The transition to deregulated hospital rate-setting in New York is working as planned, so New York should continue moving toward a fully deregulated environment, according to The Business Council's specialist in health-care issues.
That means that $1.38 billion in "temporary" surcharges on health-care bills should expire on schedule at the end of next year, Elliott Shaw, director of government affairs, said in a speech at a conference on health care at Pace University.
The old state-driven rate-setting mechanism gave hospitals little incentive to contain costs and increase efficiencies. Automatic rate increases were supplemented by bonuses from the state legislature, Shaw added.
The result was a costly health-care system with an excess capacity that in 1996 was estimated at 20 percent of all hospital beds, he said.
Lawmakers passed the Health Care Reform Act of 1996 (HCRA) to join 48 other states by beginning deregulation. Shaw noted that HCRA's approach was designed collaboratively by groups representing hospitals, doctors, businesses, advocates for the poor, labor, consumer groups, insurers, and government.
"HCRA is the right approach," Shaw said. "The Business Council helped conceive the idea. We were there when it was born. We want the move to full deregulation to unfold as planned."
To help ease hospitals' transition to market-driven rate-setting, Shaw noted, HCRA imposed $1.38 billion in "temporary" taxes on health care to support graduate medical education (GME), bad debt and charity care.
Those taxes are due to expire in 1999-and they should expire, Shaw said.
"Hospital finances are solid. Average lengths of stay are dropping. There have been some appropriate consolidations and mergers and other positive signs of an improving health-care delivery system," Shaw said.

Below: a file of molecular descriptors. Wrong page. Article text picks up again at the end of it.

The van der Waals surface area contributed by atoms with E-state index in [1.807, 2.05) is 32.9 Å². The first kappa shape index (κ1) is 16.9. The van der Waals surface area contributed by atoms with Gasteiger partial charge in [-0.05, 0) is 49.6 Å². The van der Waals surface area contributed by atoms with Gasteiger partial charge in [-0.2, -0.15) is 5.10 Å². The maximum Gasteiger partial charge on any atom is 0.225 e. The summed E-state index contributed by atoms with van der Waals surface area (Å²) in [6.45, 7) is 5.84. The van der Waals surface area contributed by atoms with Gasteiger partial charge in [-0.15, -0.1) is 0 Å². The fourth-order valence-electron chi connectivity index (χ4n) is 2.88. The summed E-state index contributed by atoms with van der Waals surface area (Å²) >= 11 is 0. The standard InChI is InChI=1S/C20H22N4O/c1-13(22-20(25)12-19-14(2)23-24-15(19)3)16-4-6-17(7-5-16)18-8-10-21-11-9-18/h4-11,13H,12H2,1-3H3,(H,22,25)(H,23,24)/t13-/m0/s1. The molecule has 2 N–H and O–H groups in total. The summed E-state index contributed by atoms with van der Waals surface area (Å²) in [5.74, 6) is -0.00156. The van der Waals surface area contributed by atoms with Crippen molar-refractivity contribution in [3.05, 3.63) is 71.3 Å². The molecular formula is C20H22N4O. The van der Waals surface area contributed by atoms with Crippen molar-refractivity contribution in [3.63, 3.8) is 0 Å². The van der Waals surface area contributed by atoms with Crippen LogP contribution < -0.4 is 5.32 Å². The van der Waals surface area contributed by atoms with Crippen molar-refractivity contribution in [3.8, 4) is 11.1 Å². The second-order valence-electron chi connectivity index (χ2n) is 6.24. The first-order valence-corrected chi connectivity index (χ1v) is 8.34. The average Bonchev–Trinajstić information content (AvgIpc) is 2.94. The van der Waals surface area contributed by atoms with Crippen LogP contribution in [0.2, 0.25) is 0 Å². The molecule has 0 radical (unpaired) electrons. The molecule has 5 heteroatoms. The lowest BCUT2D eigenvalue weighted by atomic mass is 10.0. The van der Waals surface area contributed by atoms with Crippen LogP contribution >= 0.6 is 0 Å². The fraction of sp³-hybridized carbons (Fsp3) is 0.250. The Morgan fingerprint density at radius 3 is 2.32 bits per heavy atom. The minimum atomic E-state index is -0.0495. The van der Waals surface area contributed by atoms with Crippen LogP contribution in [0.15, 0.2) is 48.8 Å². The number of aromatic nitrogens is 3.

"Perhaps most importantly, the sky didn't fall. There were dire predictions about many hospitals closing, going bankrupt, announcing huge layoffs-and those things just didn't happen."
Shaw noted that some hospital groups' news releases had misrepresented Misguided Money. That report concluded that the $1.38 billion taxes undermine the state's competitiveness, make health insurance less affordable, pay to train unneeded physicians, and come without sufficient accountability.
He added that Misguided Money criticized the GME surcharge as means of paying for training-but did not criticize graduate medical education itself.
He also noted that hospital groups' rejoinders to Misguided Money:
- Misrepresented business's long-standing support for government-supported health care for the poor.
- Showed no evidence that eliminating the GME surcharge would jeopardize government grants like those that still flow to, for example, Harvard Medical School, which is in a deregulated state.
Shaw said business wants New York to contain costs by fully deregulating hospital rate-setting and by resisting cost-inflating mandates.
"Deregulation is working, and rising rates make market discipline and cost-containment more important than ever," he said.
Click here for the release on Misguided Money.